I was hoping to see ice in Alaska, and I thought it would be in a glacier, but regardless of the profit earned on the sale, we walked back to the ship feeling we’d done okay.


* This one is different from the Lincoln Totem in the Alaska State Museum.

A photo slideshow, already playing. (I’ve added photos since last posting the album):

https://picasaweb.google.com/s/c/bin/slideshow.swf

(You can directly access the Picasa album, with captions, by clicking here.)


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what we saw last week… (2011-09-21)

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cruising to Alaska, part one: getting up steam

There are a few notable things about taking a cruise that make me feel good: massages, a disconnection from everyday demands and the fact that it’s relatively certain I’ll be part of the younger crowd. Lump in the fact that your hotel room is hauled from port to port while that someone else does the driving, often while you’re asleep, and it’s a pretty sweet deal.

Fueling this allure of cruising is the old-school mode of conveyance, a reminder of less hurried days. The big ships today don’t move any faster than their counterparts of the early 1900s.*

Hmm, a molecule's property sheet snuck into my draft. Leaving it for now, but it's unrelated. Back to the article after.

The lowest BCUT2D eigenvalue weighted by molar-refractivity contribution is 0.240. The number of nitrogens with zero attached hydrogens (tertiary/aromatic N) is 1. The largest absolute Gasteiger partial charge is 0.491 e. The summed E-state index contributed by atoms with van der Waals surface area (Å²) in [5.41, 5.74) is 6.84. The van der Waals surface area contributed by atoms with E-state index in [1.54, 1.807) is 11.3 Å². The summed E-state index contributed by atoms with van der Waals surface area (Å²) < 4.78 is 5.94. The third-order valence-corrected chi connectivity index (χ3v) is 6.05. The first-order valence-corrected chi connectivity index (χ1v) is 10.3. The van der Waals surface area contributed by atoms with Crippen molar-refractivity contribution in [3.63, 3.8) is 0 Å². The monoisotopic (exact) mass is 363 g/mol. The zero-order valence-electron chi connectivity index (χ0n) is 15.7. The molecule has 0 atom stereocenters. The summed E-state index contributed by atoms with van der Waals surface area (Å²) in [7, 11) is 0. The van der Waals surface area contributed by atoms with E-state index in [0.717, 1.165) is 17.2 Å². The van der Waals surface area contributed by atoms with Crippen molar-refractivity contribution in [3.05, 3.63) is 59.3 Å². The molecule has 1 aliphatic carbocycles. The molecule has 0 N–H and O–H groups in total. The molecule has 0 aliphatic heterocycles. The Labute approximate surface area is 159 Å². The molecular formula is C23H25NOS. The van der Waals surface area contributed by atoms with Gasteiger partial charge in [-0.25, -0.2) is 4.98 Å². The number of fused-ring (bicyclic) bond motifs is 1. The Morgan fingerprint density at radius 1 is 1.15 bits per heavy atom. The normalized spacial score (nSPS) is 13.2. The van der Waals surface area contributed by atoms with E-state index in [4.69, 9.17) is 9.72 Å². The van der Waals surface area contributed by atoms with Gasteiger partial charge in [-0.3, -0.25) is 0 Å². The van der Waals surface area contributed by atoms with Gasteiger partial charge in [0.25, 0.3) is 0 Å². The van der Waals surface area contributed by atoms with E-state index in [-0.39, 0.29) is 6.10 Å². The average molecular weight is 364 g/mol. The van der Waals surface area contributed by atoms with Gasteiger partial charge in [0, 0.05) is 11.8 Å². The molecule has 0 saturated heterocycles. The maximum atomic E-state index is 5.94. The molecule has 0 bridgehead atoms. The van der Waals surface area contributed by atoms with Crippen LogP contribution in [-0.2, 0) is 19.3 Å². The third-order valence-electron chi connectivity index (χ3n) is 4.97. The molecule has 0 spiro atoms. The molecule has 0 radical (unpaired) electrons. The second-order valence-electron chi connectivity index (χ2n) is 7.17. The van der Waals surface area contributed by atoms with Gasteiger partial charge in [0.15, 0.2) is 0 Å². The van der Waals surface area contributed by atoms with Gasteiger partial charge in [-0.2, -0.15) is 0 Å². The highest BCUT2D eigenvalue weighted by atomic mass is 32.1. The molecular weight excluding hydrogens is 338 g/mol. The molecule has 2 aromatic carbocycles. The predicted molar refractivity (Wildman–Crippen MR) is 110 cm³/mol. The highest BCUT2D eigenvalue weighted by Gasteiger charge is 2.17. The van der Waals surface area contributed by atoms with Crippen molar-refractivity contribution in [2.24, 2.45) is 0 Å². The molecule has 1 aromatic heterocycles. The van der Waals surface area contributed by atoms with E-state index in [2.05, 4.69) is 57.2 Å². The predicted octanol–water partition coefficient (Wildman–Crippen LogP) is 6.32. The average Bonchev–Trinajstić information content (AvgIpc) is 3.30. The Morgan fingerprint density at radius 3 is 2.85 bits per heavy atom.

One has to step away from the food, onboard boutiques, entertainment and the Internet café to truly experience this timelessness of travel by ship. My wife and I found ourselves relatively undisturbed during a long, afternoon walk on a lower deck, much of that time watching the ship’s prop wash disappear over the horizon.

Leaving San Francisco Bay

We embarked in San Francisco after a short ride from home, courtesy of the in-laws. One overriding factor in choosing this longer cruise — my dear wife will tell you I wasn’t initially convinced it was worth the extra cost — was that it didn’t require violation screening by the TSA or limits on luggage…we could’ve have taken a ferry across the bay, then walked from the San Francisco Ferry Building to the cruise terminal.

Checked in and familiar with our stateroom’s location on Aloha Deck (11), we familiarized ourselves with the ship courtesy a scavenger hunt. It was helpful to my waistline that our stateroom’s location would require going up or down at least two and often four or five flights of stairs to reach most destinations.